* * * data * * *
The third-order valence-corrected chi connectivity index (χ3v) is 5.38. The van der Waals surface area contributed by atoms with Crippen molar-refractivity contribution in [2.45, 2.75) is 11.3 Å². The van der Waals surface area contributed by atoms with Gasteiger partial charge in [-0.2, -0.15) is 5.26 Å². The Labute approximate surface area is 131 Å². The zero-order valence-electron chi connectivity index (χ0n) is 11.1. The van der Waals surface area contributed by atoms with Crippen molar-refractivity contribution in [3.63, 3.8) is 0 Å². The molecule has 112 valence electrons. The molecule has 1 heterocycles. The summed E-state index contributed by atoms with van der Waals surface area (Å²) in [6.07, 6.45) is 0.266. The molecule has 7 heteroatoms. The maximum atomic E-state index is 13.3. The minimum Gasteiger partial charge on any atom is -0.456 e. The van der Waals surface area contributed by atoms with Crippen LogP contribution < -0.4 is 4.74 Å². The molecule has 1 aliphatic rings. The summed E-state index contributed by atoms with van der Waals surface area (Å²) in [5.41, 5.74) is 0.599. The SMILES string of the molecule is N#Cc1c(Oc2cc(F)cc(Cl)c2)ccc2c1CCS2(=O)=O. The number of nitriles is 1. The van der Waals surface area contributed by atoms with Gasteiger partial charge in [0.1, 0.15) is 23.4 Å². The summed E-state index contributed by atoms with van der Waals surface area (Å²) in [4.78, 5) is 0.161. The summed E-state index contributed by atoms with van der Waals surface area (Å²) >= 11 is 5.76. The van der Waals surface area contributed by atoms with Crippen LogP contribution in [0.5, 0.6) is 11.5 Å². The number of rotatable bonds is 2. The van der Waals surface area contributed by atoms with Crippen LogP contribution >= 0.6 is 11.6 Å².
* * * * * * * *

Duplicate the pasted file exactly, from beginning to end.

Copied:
The third-order valence-corrected chi connectivity index (χ3v) is 5.38. The van der Waals surface area contributed by atoms with Crippen molar-refractivity contribution in [2.45, 2.75) is 11.3 Å². The van der Waals surface area contributed by atoms with Gasteiger partial charge in [-0.2, -0.15) is 5.26 Å². The Labute approximate surface area is 131 Å². The zero-order valence-electron chi connectivity index (χ0n) is 11.1. The van der Waals surface area contributed by atoms with Crippen molar-refractivity contribution in [3.63, 3.8) is 0 Å². The molecule has 112 valence electrons. The molecule has 1 heterocycles. The summed E-state index contributed by atoms with van der Waals surface area (Å²) in [6.07, 6.45) is 0.266. The molecule has 7 heteroatoms. The maximum atomic E-state index is 13.3. The minimum Gasteiger partial charge on any atom is -0.456 e. The van der Waals surface area contributed by atoms with Crippen LogP contribution < -0.4 is 4.74 Å². The molecule has 1 aliphatic rings. The summed E-state index contributed by atoms with van der Waals surface area (Å²) in [5.41, 5.74) is 0.599. The SMILES string of the molecule is N#Cc1c(Oc2cc(F)cc(Cl)c2)ccc2c1CCS2(=O)=O. The number of nitriles is 1. The van der Waals surface area contributed by atoms with Gasteiger partial charge in [0.1, 0.15) is 23.4 Å². The summed E-state index contributed by atoms with van der Waals surface area (Å²) in [4.78, 5) is 0.161. The summed E-state index contributed by atoms with van der Waals surface area (Å²) >= 11 is 5.76. The van der Waals surface area contributed by atoms with Crippen LogP contribution in [0.5, 0.6) is 11.5 Å². The number of rotatable bonds is 2. The van der Waals surface area contributed by atoms with Crippen LogP contribution >= 0.6 is 11.6 Å².